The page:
The diseases discussed in this chapter are, for the most part, uncommon diseases. They are listed here because the cutaneous manifestations are distinctive enough to be of diagnostic help or because the cutaneous involvement is an important contribution to the morbidity of the disease.
Patients with dermatomyositis develop a cutaneous eruption in association with an inflammatory muscle disease of the autoimmune type. The most common cutaneous change is a violaceous edema of the upper eyelids. This is sometimes accompanied by redness and swelling of the entire face. In contrast to the facial lesions of lupus erythematosus, the red patches of dermatomyositis are more generalized and are less distinctly marginated. Patients with dermatomyositis may also have red to violaceous patches and plaques over the elbows, the knees, and the dorsal surface of the knuckles. The changes on the hands are similar to those found in lupus erythematosus, but the lesions are located over the joints (dermatomyositis) rather than over the phalanges between the joints (lupus erythematosus). Violaceous patches may develop over the volar tips of the fingers and on the thenar and hypothenar eminences. Telangiectasia of the posterior nail folds is regularly present. These are similar to the changes found on the hands in other collagen-vascular diseases. The severity of the cutaneous involvement does not correlate particularly well with the severity of the associated myositis. A clinical diagnosis of dermatomyositis can be confirmed by the presence of elevated muscle enzymes in the serum and by recognition of the typical inflammatory changes on muscle biopsy. Systemic malignancies of various types are found with unexpected frequency in patients with dermatomyositis who are over age 40.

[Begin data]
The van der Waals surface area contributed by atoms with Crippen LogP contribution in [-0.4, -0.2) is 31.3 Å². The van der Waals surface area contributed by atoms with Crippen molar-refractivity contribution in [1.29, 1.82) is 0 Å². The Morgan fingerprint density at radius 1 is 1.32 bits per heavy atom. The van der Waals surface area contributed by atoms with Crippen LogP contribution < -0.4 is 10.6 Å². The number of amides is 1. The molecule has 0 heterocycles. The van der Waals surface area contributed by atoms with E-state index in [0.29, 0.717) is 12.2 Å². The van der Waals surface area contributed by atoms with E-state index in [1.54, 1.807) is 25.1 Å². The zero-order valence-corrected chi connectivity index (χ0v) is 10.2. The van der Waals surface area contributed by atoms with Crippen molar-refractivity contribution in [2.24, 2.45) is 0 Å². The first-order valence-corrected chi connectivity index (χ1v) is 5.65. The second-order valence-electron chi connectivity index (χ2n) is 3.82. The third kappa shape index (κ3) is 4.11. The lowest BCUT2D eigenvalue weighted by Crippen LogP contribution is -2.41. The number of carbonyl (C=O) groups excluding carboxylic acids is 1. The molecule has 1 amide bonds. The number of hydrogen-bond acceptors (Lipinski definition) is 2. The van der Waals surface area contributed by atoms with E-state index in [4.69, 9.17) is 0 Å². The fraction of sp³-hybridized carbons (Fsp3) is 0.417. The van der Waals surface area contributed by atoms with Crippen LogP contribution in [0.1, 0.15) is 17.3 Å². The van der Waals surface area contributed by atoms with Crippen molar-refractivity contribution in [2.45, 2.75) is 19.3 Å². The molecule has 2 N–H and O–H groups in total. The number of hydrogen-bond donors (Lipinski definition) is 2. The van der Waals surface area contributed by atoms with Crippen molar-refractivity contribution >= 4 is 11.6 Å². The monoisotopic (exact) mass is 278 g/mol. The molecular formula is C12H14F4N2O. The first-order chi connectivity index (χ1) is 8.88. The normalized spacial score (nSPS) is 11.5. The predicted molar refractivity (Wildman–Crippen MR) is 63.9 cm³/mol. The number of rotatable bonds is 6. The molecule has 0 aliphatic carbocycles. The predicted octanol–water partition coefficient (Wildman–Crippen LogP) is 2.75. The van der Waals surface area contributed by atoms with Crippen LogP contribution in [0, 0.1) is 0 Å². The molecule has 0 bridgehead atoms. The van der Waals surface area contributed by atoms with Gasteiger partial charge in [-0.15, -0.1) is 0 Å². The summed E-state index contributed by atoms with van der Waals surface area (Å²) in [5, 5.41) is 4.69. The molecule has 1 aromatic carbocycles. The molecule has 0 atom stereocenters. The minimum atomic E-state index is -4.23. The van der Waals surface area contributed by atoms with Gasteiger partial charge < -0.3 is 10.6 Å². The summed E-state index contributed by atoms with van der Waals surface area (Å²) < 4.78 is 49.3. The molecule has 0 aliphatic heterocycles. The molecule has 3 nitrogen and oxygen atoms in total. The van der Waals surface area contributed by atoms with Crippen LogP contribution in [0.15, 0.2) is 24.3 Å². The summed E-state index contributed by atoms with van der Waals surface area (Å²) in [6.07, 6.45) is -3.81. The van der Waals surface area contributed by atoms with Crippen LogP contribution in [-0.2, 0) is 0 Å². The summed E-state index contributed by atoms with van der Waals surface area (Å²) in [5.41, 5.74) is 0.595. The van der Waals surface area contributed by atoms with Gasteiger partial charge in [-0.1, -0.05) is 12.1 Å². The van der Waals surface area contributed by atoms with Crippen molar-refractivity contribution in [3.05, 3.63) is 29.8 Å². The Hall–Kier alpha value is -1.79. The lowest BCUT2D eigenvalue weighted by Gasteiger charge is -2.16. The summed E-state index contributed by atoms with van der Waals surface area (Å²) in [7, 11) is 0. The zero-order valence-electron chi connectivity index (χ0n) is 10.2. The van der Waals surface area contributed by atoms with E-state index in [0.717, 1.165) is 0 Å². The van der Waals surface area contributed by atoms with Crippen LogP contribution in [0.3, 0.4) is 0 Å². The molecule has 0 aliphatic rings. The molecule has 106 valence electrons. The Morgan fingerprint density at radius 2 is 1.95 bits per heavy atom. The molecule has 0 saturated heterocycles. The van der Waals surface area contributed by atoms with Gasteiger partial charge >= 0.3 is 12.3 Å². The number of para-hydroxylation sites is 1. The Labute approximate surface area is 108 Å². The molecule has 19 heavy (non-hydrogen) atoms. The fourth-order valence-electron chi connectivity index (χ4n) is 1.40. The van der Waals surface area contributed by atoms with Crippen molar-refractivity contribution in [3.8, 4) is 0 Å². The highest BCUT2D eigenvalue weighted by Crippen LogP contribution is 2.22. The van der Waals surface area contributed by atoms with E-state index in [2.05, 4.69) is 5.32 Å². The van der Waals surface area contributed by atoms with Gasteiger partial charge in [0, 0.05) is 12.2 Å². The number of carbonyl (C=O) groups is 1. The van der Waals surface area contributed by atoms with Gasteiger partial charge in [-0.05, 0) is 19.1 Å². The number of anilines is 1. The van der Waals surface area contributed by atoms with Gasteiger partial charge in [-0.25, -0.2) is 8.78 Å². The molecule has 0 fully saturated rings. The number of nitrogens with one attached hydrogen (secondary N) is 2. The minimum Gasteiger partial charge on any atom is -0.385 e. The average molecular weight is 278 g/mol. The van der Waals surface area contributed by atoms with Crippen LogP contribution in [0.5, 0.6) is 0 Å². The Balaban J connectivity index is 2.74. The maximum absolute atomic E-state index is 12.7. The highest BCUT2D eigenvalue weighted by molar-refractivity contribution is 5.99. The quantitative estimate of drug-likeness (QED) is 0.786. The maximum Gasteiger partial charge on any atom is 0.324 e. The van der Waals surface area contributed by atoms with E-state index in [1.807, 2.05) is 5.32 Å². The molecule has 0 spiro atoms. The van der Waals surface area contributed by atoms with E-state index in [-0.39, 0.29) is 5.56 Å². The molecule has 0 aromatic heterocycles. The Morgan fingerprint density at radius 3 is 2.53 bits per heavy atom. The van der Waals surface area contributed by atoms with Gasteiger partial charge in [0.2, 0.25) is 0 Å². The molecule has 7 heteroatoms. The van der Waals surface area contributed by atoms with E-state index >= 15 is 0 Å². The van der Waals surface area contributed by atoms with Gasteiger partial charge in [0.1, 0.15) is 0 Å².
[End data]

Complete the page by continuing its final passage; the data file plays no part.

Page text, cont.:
Scleroderma is not ordinarily a difficult disease to recognize. It is characterized by sclerodactyly, which is defined as thickening and tightening of the skin over the fingers and hands. Other typical changes on the hand include the presence of pitted scarring on the fingertips, tapering of the fingers with loss of soft tissue from the fingertips, telangiectasia of the posterior nail fold, and curvature of the nail over the fingertip. Palmar violaceous color changes similar to dermatomyositis and lupus erythematosus may also be present. Hyperpigmentation, often interspersed with vitiligo-like hypopigmented patches, sometimes develops on the anterior chest and dorsal surface of the hands and arms. In a few patients, telangiectatic mats similar to those seen in patients with the Osler-Weber-Rendu syndrome are found on the face, upper chest, and arms. Calcinosis of the skin and subcutaneous tissue is a late finding in scleroderma. Skin biopsy, which demonstrates an increased thickness of the dermis and collagen entrapment of the sweat glands, is of help in confirming a clinical diagnosis.